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Importance of the energy turnaround

Germany’s ambitious national energy turnaround project has been an issue of intense societal debate on future power supply since 2011. How can we generate green electricity, and above all, what will it cost? Phasing out fossil fuels and nuclear energy not only offers enormous economic potential for the renewable energy industry but also gives us all the opportunity to manage the resources of future generations in a responsible way.

One of the leading technologies for implementing the energy turnaround is wind power, which currently supplies 8 percent of all electricity in Germany, putting it at the forefront of the renewable energy sector.

Wind energy is a booming industry; about 1,700 turbines were installed last year in this country. Here the state of Lower Saxony is particularly strong. About a quarter of Germany’s wind energy installations, and therefore a large part of the repowering market, lies between the North Sea and the Harz mid-range mountains.

But potential is far from exhausted; the share of wind power in the electricity mix is expected to increase to 25 percent by 2025. Reaching this goal would reduce Germany’s CO2 emissions by 20 percent. But this can be achieved only if Germany’s policies continue to provide reliable growth conditions in future and do not slow down the energy turnaround. Grid expansion and the development of new storage technologies also need to move forward.

  • Will relying on renewable energies make electricity more expensive?
  • What happens when the wind does not blow and the sun does not shine?
  • Is the energy turnaround socially equitable?

You will find detailed answers to these and other questions in the information material posted on the Erneuerbare Energiewende Jetzt! initiative’s website. [Information is available in German only.]

Infos about the onshore wind energy

Environmental protection has been a concern for all of us since well before the 2011 nuclear disaster in Fukushima. But ever since the fatal reactor accident in Japan, energy policy in Germany has greatly emphasised the rapid implementation of an energy turnaround, the Energiewende.

Generating wind power on land is a driving force behind this intention. In the past two decades, onshore wind power has emerged from a niche to become a leading renewable energy technology. Making up more than 8 percent of the power mix, it already supplies nearly half of all renewable electricity in Germany. In 2014, more than 24,867 wind turbines with an installed capacity of over 38,115 megawatts produced green power for businesses and households.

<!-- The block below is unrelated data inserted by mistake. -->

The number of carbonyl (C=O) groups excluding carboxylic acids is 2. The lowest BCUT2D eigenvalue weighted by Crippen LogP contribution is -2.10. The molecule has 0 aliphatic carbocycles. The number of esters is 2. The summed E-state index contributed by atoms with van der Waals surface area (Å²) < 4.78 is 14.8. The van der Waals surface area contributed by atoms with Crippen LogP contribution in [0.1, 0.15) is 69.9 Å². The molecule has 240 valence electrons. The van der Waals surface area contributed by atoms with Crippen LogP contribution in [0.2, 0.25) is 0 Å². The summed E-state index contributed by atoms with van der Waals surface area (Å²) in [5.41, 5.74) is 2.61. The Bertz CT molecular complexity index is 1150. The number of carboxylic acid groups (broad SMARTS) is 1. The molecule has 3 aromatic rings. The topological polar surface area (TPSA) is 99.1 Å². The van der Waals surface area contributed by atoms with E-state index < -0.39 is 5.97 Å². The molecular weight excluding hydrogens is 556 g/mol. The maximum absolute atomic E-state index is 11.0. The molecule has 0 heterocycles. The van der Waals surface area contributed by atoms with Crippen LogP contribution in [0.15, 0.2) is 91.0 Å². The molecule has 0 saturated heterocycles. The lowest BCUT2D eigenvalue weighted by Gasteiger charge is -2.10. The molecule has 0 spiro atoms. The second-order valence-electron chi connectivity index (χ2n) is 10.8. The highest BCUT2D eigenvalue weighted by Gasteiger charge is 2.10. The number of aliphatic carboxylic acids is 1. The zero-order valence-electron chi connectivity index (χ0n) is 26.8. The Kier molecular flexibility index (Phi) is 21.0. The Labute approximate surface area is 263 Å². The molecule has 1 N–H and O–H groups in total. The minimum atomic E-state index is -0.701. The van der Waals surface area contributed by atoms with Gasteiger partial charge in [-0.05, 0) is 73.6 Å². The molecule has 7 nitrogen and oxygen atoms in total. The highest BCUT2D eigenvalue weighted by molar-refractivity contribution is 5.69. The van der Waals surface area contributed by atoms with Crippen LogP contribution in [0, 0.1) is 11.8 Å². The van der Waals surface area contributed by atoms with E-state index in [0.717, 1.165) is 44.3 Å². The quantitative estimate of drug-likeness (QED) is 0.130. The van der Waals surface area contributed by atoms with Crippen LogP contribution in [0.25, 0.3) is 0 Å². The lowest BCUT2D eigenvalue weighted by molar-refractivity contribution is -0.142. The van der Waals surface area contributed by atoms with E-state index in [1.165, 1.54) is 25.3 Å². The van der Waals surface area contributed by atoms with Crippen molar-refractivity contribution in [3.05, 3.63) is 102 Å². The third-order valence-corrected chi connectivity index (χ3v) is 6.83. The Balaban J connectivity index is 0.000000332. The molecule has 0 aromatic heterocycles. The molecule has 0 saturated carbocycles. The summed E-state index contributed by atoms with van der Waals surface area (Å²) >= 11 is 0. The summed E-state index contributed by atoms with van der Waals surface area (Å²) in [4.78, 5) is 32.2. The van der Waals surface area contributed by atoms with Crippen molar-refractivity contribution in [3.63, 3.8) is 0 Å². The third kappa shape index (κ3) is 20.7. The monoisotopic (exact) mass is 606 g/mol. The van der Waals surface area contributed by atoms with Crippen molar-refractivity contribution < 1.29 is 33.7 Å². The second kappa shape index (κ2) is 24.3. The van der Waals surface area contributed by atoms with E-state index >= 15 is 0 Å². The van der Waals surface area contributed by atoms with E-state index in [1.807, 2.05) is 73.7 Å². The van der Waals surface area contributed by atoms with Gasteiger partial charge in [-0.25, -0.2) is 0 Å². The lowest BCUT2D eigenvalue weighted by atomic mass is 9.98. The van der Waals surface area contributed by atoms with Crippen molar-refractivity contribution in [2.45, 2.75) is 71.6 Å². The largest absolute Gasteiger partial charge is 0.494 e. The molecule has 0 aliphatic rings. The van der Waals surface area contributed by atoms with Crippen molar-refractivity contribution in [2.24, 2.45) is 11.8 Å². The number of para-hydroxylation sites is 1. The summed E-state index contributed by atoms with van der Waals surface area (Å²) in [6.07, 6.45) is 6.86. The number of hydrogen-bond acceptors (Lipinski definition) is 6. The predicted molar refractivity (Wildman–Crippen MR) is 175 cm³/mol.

Regional value creation = a win-win situation for all
Good projects in renewable energies can benefit all parties, whether they are planners, turbine operators, or the citizens and communities involved. Constructing and operating wind turbines creates jobs.

Community-owned windfarms often assign contracts for roads, foundations and services to businesses in the region. Agricultural operations also stand to gain another source of income when a farmer becomes an “energy farmer”, and local business taxes flow into municipal coffers. Added to that, income from the leasing of land remains in the region to a large extent and strengthens local purchasing power.

Some 137,800 people were employed in the wind energy industry in Germany in 2013. A breakdown of jobs according to individual federal states showed that wind power generation was providing employment across the entire country. By 2030, as many as 160,000 people could have jobs in Germany’s wind energy industry on land.

For comprehensive information on wind power technology, please visit:


Company brochure (german)
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Flyer operational management (only german)
154 KB
Company Brochure (english)
4,47 MB

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